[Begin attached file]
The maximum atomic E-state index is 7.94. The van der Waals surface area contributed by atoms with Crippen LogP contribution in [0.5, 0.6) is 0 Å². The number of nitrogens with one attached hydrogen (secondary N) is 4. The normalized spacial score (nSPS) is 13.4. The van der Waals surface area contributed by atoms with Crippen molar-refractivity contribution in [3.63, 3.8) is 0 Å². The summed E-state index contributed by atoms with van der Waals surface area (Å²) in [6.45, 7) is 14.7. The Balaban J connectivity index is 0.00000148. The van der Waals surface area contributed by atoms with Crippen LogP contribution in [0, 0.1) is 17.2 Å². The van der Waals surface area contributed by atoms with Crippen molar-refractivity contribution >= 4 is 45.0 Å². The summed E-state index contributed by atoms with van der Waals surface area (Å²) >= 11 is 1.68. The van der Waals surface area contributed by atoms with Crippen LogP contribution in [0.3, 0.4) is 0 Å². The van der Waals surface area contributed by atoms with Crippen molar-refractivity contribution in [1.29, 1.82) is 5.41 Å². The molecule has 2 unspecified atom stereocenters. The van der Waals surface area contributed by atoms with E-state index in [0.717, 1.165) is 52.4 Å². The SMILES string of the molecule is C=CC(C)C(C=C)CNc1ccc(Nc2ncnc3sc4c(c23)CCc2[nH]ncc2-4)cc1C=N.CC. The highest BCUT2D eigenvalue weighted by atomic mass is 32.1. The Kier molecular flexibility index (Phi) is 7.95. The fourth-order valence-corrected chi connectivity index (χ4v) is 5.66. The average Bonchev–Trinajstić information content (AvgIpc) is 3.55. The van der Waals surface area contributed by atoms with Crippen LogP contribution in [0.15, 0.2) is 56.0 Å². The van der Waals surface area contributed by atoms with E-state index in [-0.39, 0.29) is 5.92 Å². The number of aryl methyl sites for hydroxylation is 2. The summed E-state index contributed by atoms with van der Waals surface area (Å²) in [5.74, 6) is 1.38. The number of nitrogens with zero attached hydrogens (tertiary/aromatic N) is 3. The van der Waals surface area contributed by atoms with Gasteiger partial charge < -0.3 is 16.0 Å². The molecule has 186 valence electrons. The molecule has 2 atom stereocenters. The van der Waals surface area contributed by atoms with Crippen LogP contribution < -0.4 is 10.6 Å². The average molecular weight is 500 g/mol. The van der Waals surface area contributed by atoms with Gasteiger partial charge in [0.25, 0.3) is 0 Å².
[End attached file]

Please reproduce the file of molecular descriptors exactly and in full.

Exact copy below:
The maximum atomic E-state index is 7.94. The van der Waals surface area contributed by atoms with Crippen LogP contribution in [0.5, 0.6) is 0 Å². The number of nitrogens with one attached hydrogen (secondary N) is 4. The normalized spacial score (nSPS) is 13.4. The van der Waals surface area contributed by atoms with Crippen molar-refractivity contribution in [3.63, 3.8) is 0 Å². The summed E-state index contributed by atoms with van der Waals surface area (Å²) in [6.45, 7) is 14.7. The Balaban J connectivity index is 0.00000148. The van der Waals surface area contributed by atoms with Crippen LogP contribution in [0, 0.1) is 17.2 Å². The van der Waals surface area contributed by atoms with Crippen molar-refractivity contribution >= 4 is 45.0 Å². The summed E-state index contributed by atoms with van der Waals surface area (Å²) >= 11 is 1.68. The van der Waals surface area contributed by atoms with Crippen LogP contribution in [0.3, 0.4) is 0 Å². The van der Waals surface area contributed by atoms with Crippen molar-refractivity contribution in [1.29, 1.82) is 5.41 Å². The molecule has 2 unspecified atom stereocenters. The van der Waals surface area contributed by atoms with E-state index in [0.717, 1.165) is 52.4 Å². The SMILES string of the molecule is C=CC(C)C(C=C)CNc1ccc(Nc2ncnc3sc4c(c23)CCc2[nH]ncc2-4)cc1C=N.CC. The highest BCUT2D eigenvalue weighted by atomic mass is 32.1. The Kier molecular flexibility index (Phi) is 7.95. The fourth-order valence-corrected chi connectivity index (χ4v) is 5.66. The average Bonchev–Trinajstić information content (AvgIpc) is 3.55. The van der Waals surface area contributed by atoms with Crippen LogP contribution in [0.15, 0.2) is 56.0 Å². The van der Waals surface area contributed by atoms with E-state index in [-0.39, 0.29) is 5.92 Å². The number of aryl methyl sites for hydroxylation is 2. The summed E-state index contributed by atoms with van der Waals surface area (Å²) in [5.74, 6) is 1.38. The number of nitrogens with zero attached hydrogens (tertiary/aromatic N) is 3. The van der Waals surface area contributed by atoms with Gasteiger partial charge < -0.3 is 16.0 Å². The molecule has 186 valence electrons. The molecule has 2 atom stereocenters. The van der Waals surface area contributed by atoms with Crippen LogP contribution < -0.4 is 10.6 Å². The average molecular weight is 500 g/mol. The van der Waals surface area contributed by atoms with Gasteiger partial charge in [0.25, 0.3) is 0 Å².